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I use mathematica on a computer with linux operating system. The computer has 2 cpus and each cpu has 4 cores, so there are totally 8 cores available.

Now I got confused with whether the evaluation of Eigenvalues is parallelized or not. I present two kinds of codes below

one use ParallelDo

ParallelDo[
    Eigenvalues[# + 
        ConjugateTranspose[#] &[Table[RandomReal[], {i, 5000}, {j,5000}]]
    ];
,{4}]//AbsoluteTiming

the time it takes is 135.12254 second. And use Top command in linux during the evaluation, it shows like below:

enter image description here

It show that 4 cores are trying their best, that's quite reasonable.

the other use Do only

Do[Eigenvalues[# + ConjugateTranspose[#] &[Table[RandomReal[], {i, 5000}, {j,5000}]]];,{4}]//AbsoluteTiming

this time it takes 109.004395 second. It evaluates even faster!!. And use Top, It shows like below:

enter image description here

Almost 800%, it means that this time, the evaluation uses all the cores? I don't know why it shows one 800% instead of eight 100%s. What is the difference?

If Eigenvalues really evaluates in a parallelized way automatically, why Parallelize[Eigenvalues[matrix]] gives error message saying that " Eigenvalues can't be parallized;proceeding with sequential evaluation"??

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2  
Hit H in top, that should show all user threads –  ssch Jun 1 '13 at 13:44
    
@ssch yeah! it shows all. I never hit H before. So 800% is the same as eight 100%s in essence, right? –  matheorem Jun 1 '13 at 13:52
3  
@matheorem Because Eigenvalues doesn't use Mathematica's parallelization. Parallelize can only deal with high level Mathematica constructs while Eigenvalues is implemented in a low level language for dense numerical matrices. Mathematica is just calling this low level multithreaeded implementation. –  Szabolcs Jun 1 '13 at 14:58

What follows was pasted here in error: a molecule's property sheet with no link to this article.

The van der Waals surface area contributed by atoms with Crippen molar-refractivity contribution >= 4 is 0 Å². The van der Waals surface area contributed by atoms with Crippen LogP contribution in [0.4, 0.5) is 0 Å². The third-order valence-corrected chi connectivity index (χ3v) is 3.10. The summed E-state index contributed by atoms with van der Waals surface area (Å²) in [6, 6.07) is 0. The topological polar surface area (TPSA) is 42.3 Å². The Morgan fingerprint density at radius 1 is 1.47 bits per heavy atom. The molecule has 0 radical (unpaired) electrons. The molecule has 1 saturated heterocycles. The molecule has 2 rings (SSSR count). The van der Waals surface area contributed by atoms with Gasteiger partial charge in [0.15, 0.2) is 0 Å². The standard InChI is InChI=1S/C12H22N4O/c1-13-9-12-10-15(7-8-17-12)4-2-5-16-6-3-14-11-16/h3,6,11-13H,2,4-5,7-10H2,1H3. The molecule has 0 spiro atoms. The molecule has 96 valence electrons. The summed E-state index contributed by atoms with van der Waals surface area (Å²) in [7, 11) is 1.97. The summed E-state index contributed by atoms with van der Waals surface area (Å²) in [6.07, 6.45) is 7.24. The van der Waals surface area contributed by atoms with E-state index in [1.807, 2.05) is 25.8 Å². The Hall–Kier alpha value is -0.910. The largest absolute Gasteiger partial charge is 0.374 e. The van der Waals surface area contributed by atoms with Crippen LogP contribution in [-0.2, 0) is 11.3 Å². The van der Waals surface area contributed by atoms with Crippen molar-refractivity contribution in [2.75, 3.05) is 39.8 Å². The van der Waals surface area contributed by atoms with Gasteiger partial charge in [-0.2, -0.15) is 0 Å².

1  
The reason why top displays 100% four times is because there are four processes (namely subkernels) doing calculation using a single thread each. I guess the idea is that if you explicitly parallelize, you don't want Mathematica to interfere with your parallelization strategy. –  celtschk Jun 1 '13 at 15:53
5  
However it has a natural followup question: Which Mathematica functions use thread-level parallelism? –  celtschk Jun 1 '13 at 19:18
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2 Answers 2

I don't think you are Parallelize-ing the Eigenvalues. What your code is doing is generating 4 5000X5000 random Hermitian matrix and find the eigenvalues. You can check with a smaller order (say 5X5), like

m = # + ConjugateTranspose[#] &[Table[RandomReal[], {i, 5}, {j, 5}]];
ParallelDo[Eigenvalues[m];, {4}] // AbsoluteTiming
Do[Eigenvalues[m];, {4}] // AbsoluteTiming
Table[Eigenvalues[m], {4}] // TableForm

I define the matrix in m to make sure ParallelDo and Do are using the same matrix. For my laptop execution time for ParallelDo and Do are 0.011845 and 0.000189 (Do wins again). Last Table command will show you what exactly is happening. You can check each loop produce a complete set of eigenvalues. It is not like all the loops together produce the complete set.

Now regarding your query - why the parallelization takes more time than series execution - well, I don't know that well. Only thing I can say it is the effect of interdependence of kernels which sometimes also depends on how you set your loops. From my experience I would suggest that it is always good to do a test drive with both series and parallel to see what suits better with your code.

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Eigenvalues (and some other builtin functions) may internally use a very efficient multithreaded implementation (depending on what sort of matrix it's applied to, i.e. sparse or dense, exact or inexact, etc.)

It is important to understand that this does not use Mathematica's parallelization framework and it is not user-controllable, apart from setting how many threads to use. You can read more about this here.

How many threads to use by these functions is controlled by the "MKLThreads" system option:

SystemOptions["MKLThreads"]

This is set to the number of cores of your CPU on the main kernel, however, it is set to 1 on all subkernels. This explains the CPU usage patterns you see. 800% means that the process is using 8 cores.

Generally, when using a function that is already internally multithreaded, manual Parallelizeation will either not do anything or will slow things down.

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There are a few other controls available via environment variables. But these are mainly about CPU affinity, whether the threads are persistent across invocations, whether the workload is partitioned statically or dynamically, &c. Most users probably don't want or care to change these. –  Oleksandr R. Jun 24 at 8:26
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